We live in troubling, sometimes terrifying, times. The number of mass shootings this country has experienced in recent years has been such a horrendous and tragic thing, and so has the violence and hatred all over the world. But what is most scary of all is the reaction of some of our politicians and their followers. I am, of course, speaking of Donald Trump and his angry devotees: they apparently believe that all the members of a religion should be blamed and penalized for the actions of a tiny number of sick, violent people who claim to follow that religion.
Donald Trump is a small-minded, egomaniacal, dangerously unstable, racist, fascist thug. But scarier still is what terrorists and foreign dictators will do to take advantage of such a man’s knee-jerk temperament if he is president of the United States. We would live in a country where hate and violence would keep ratcheting up and become the everyday norm instead of the exception, both here and around the world. We cannot afford to have this unstable and nasty man be our president.
That’s why Democratic Party unity at this moment in history is so damn important. But it needs to be the right kind of unity, the kind that both wings of the party take seriously, not just the Bernie wing. We need a unity that motivates activists and disappointed Bernie voters to be involved in this election and the fight against Trump.
For those D.C. establishment types who want to write off the #FeelTheBern movement as an irritating aberration comfortably dispensed with, you aren’t getting it. And I say that as a longtime beltway Democrat who came to town with the Clintons in 1992, and was neutral in the primary. The overthrow of the Republican establishment and the surprising endurance of the Bernie movement in the Democratic Party is a sure sign that Americans are eager for some big political change. Party leaders should not ignore this challenge and act as if everything is business as usual. Big change is coming. We should embrace it and do everything in our power to make sure that change is not driven by a Trumpian movement full of racism and ugliness.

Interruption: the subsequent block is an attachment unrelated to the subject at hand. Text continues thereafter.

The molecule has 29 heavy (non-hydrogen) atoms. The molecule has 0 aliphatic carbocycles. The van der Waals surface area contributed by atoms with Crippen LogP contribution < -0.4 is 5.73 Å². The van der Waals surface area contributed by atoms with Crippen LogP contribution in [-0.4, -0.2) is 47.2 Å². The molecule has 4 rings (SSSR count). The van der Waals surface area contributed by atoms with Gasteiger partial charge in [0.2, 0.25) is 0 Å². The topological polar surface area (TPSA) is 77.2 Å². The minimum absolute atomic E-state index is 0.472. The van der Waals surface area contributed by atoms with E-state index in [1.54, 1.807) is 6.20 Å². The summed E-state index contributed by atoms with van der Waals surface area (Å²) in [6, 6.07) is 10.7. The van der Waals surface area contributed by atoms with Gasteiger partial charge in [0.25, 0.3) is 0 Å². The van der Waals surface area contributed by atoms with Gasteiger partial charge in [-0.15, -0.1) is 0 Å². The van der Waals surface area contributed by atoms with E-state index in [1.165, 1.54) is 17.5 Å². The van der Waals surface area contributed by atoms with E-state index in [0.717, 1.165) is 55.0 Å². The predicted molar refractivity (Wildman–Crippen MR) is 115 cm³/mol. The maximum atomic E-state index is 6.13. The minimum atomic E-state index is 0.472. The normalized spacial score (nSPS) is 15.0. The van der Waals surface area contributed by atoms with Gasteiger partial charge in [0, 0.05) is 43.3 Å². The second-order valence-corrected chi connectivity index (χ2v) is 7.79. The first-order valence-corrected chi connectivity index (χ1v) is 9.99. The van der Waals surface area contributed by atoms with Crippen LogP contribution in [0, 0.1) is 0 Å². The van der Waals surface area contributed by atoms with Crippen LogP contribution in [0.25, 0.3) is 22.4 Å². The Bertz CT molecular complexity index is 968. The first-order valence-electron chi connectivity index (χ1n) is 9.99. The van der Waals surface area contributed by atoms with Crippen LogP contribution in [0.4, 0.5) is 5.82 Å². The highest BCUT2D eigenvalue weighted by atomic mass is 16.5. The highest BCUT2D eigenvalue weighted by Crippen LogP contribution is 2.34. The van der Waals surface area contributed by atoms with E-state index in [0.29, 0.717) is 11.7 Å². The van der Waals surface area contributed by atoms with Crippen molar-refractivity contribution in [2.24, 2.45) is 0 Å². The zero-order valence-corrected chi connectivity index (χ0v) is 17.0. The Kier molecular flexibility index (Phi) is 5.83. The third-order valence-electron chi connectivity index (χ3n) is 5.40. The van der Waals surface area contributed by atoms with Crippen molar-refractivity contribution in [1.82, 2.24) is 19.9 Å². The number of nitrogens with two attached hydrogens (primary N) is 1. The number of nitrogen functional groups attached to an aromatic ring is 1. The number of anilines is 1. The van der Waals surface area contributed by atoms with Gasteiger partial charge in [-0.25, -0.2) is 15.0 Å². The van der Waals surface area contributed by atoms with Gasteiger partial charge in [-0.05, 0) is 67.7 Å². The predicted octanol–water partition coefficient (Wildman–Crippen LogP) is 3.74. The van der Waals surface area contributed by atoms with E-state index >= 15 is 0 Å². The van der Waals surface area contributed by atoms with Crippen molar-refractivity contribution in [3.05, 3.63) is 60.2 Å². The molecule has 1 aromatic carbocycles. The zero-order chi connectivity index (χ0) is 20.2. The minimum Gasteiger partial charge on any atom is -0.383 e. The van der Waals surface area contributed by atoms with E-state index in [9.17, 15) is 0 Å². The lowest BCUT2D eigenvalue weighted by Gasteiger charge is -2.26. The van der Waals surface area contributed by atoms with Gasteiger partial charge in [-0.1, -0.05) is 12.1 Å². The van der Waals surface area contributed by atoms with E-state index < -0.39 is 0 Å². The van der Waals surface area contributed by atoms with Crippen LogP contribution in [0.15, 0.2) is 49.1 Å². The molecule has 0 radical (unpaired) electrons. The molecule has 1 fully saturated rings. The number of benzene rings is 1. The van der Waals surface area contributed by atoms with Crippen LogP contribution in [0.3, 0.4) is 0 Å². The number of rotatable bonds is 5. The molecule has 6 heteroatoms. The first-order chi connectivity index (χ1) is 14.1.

So before going any further in analyzing things, let’s congratulate that cranky old socialist with the wild hair for shaking things up and raising the issues that needed to be raised. In spite of being an unknown to most of the country, a profoundly unconventional candidate who embraced an unpopular label and made it acceptable in American politics, a candidate with hardly any endorsements or institutional support or donor class aid, Bernie shook up a political party he had never even been a member of until he entered the race. In spite of his age, he spoke for a younger generation. Bernie deserves enormous praise, credit, and — most importantly — respect from Hillary Clinton and her campaign.
The best way to assure Democratic victory in November, and a successful Clinton presidency, is to embrace the heart and soul of Bernie’s message and platform: to challenge the wealth and power that dominate our economy and democracy. Democrats should not be focused right now on lecturing Bernie to get out. He has plenty of time to do that in his own way and on his own timeline. Instead, we should all be thanking him for his strong campaign that inspired millions of people who had felt disconnected and alienated from politics.
The party platform should be negotiated in a way that makes Bernie’s people feel good about the language (which I think, by the way, is happening); the vice-presidential pick should be someone who gets Bernie’s supporters fired up for the tough campaign ahead; and Hillary should, as I have written before, embrace her inner Bernie and be fiery about speaking truth to power. In order to beat Trump, we are going to need the enthusiastic support of the Bernie movement, especially the young people he inspired. We will need their help as volunteers, their passion on social media, their online contributions, and yes, we will need their votes. The Clinton campaign won’t get those votes by trying to force Bernie and his supporters to their knees. Hillary needs to make clear that Bernie’s cause and passion is her own.